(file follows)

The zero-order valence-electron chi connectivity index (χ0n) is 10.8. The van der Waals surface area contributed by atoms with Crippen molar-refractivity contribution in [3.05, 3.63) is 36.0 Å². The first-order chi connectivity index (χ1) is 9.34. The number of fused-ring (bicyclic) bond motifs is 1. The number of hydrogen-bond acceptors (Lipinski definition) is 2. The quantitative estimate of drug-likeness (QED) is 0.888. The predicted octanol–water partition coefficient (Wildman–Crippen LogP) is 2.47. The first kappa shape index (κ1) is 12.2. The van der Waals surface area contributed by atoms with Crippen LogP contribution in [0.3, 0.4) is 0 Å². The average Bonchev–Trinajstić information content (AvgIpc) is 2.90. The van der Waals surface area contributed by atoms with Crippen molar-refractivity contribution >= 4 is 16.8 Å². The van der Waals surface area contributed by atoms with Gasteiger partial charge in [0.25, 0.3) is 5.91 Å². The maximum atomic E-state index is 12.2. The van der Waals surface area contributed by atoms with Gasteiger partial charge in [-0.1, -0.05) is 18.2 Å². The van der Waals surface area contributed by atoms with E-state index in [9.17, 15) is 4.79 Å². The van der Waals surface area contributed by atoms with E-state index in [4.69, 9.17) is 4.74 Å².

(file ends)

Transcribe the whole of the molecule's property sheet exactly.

The zero-order valence-electron chi connectivity index (χ0n) is 10.8. The van der Waals surface area contributed by atoms with Crippen molar-refractivity contribution in [3.05, 3.63) is 36.0 Å². The first-order chi connectivity index (χ1) is 9.34. The number of fused-ring (bicyclic) bond motifs is 1. The number of hydrogen-bond acceptors (Lipinski definition) is 2. The quantitative estimate of drug-likeness (QED) is 0.888. The predicted octanol–water partition coefficient (Wildman–Crippen LogP) is 2.47. The first kappa shape index (κ1) is 12.2. The van der Waals surface area contributed by atoms with Crippen LogP contribution in [0.3, 0.4) is 0 Å². The average Bonchev–Trinajstić information content (AvgIpc) is 2.90. The van der Waals surface area contributed by atoms with Crippen molar-refractivity contribution >= 4 is 16.8 Å². The van der Waals surface area contributed by atoms with Gasteiger partial charge in [0.25, 0.3) is 5.91 Å². The maximum atomic E-state index is 12.2. The van der Waals surface area contributed by atoms with Gasteiger partial charge in [-0.1, -0.05) is 18.2 Å². The van der Waals surface area contributed by atoms with E-state index in [9.17, 15) is 4.79 Å². The van der Waals surface area contributed by atoms with E-state index in [4.69, 9.17) is 4.74 Å².